(MEXICO CITY) -- The bodies of some two dozen people were found, most of them decapitated and many bearing notes, in the Mexican resort city of Acapulco on Saturday. Some of the notes identified the dead as extortionists and claimed responsibilities for the killings on behalf of the Sinaloa drug cartel.
The Los Angeles Times reports most of the bodies were found away from the city's central market area, which rival gangs are fighting to control.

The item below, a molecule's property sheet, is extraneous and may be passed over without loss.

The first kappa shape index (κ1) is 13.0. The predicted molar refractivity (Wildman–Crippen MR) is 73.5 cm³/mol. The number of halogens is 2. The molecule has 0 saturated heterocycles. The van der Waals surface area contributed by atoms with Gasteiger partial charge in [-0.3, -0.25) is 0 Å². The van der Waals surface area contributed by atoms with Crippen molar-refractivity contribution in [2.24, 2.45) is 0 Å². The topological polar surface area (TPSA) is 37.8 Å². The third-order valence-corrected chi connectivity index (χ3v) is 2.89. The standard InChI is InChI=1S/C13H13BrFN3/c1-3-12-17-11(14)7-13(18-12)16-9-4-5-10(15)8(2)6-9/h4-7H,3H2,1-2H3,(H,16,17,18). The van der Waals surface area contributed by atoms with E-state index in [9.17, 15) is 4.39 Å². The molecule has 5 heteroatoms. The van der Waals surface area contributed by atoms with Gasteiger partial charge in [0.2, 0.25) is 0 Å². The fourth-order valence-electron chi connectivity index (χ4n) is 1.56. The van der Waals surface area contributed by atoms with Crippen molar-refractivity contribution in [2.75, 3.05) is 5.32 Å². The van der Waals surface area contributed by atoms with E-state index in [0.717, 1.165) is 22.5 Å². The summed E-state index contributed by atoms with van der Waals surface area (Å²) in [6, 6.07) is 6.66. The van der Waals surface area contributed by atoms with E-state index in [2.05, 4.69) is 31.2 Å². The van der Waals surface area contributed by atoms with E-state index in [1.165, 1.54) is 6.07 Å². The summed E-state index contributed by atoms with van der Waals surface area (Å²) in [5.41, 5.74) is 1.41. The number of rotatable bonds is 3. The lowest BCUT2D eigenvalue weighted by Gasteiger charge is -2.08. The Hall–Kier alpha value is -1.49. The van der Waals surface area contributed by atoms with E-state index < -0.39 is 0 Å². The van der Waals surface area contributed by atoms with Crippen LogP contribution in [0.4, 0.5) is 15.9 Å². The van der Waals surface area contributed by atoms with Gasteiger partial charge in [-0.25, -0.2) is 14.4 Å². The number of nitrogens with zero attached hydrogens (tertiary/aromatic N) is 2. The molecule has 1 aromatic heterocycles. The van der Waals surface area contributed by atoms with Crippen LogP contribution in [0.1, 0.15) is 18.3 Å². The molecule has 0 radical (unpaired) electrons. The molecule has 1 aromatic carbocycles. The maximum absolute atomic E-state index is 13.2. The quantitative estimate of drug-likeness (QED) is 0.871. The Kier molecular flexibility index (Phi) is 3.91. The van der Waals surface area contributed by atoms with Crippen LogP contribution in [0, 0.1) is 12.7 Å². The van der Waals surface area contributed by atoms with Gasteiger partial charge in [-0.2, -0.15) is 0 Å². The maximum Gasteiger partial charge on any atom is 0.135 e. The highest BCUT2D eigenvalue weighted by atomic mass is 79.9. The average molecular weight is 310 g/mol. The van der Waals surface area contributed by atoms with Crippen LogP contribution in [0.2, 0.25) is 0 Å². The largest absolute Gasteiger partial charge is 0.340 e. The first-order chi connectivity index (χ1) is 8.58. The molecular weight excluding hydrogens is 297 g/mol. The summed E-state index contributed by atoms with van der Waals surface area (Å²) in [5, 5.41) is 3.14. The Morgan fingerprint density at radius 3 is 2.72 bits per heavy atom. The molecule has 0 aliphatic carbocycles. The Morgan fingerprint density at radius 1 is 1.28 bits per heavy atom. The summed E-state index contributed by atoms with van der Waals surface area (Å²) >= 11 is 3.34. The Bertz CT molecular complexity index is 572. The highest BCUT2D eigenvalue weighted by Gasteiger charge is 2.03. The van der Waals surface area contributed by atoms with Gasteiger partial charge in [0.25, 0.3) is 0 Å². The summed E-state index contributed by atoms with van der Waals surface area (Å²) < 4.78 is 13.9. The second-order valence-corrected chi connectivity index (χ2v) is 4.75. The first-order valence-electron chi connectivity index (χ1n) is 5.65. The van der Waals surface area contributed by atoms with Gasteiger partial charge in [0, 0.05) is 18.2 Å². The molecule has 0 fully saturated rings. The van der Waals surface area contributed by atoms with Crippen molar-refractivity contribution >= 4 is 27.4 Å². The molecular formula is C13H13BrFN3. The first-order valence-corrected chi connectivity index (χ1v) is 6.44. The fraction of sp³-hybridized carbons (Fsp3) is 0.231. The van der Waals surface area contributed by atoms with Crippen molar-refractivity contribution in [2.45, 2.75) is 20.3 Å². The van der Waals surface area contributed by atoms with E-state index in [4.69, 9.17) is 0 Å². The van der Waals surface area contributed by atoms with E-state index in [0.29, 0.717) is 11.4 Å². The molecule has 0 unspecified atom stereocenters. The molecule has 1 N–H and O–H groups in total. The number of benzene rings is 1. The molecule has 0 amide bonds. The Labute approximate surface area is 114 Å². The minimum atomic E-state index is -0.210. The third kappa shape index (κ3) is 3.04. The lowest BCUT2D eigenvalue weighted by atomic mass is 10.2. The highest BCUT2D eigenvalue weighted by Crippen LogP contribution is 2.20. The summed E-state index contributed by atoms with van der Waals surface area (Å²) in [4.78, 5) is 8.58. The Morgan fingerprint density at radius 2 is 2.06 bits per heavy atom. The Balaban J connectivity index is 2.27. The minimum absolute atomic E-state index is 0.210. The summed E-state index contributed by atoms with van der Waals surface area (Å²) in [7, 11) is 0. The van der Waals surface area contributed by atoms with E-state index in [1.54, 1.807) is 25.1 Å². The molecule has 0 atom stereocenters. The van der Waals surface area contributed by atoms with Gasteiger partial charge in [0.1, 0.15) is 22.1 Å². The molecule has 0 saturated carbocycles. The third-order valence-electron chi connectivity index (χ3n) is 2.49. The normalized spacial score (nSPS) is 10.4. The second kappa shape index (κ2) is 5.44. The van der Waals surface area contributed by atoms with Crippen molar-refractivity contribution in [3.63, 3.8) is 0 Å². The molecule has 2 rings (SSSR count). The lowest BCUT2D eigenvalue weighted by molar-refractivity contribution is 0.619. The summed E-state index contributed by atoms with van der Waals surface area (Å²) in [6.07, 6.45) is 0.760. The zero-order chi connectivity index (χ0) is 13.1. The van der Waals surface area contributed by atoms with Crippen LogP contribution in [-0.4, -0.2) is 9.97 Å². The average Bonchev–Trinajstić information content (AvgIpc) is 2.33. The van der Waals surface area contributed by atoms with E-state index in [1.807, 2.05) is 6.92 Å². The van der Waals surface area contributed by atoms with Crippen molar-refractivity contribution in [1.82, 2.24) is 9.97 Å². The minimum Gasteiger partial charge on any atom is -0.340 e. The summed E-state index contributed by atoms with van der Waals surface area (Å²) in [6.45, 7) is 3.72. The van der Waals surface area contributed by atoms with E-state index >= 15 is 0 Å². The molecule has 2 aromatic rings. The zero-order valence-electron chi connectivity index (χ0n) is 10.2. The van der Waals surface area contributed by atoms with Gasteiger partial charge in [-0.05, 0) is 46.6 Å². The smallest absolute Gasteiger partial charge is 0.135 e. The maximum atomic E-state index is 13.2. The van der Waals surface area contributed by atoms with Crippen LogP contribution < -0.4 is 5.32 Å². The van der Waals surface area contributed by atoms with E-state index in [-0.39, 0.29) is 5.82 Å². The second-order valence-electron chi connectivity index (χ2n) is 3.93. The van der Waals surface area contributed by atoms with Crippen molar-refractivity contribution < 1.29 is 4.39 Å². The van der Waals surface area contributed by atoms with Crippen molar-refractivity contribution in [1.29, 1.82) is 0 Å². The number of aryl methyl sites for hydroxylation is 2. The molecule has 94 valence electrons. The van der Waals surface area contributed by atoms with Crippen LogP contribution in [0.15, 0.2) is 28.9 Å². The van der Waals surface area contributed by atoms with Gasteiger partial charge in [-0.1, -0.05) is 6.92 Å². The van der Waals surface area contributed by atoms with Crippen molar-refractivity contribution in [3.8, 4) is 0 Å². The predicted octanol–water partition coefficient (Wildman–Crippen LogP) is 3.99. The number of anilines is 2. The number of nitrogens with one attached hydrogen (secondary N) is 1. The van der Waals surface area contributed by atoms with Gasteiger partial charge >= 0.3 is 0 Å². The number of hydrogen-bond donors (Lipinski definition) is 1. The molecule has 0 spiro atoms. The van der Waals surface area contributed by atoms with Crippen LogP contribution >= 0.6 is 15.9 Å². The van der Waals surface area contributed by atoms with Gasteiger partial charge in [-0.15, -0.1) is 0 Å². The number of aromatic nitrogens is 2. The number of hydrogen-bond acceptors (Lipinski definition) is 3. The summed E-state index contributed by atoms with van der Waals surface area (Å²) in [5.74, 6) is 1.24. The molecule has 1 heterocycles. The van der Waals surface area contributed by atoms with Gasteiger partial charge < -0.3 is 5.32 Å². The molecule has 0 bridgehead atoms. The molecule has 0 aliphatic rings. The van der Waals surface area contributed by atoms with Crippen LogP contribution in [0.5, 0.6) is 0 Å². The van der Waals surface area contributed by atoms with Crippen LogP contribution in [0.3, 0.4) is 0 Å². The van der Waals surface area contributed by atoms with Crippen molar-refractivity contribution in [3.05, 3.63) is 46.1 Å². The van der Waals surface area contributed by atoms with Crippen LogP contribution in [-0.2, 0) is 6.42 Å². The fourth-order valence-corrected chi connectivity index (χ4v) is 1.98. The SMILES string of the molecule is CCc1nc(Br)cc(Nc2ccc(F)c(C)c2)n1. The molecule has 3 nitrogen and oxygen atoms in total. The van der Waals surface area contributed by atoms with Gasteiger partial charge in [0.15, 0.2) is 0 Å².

The Sinaloa cartel may be trying to move in on the territory of its rival, the Beltran Leyva gang, which appears weakened by the recent deaths and captures of some of its leaders. The Times says the Leyva operation has been the top drug operation in Acapulco but may now be struggling, making the area ripe for takeover. Nationwide, the Times says the Sinaloa cartel is the strongest in Mexico.
Officials say all of the victims were men under the age of 30.
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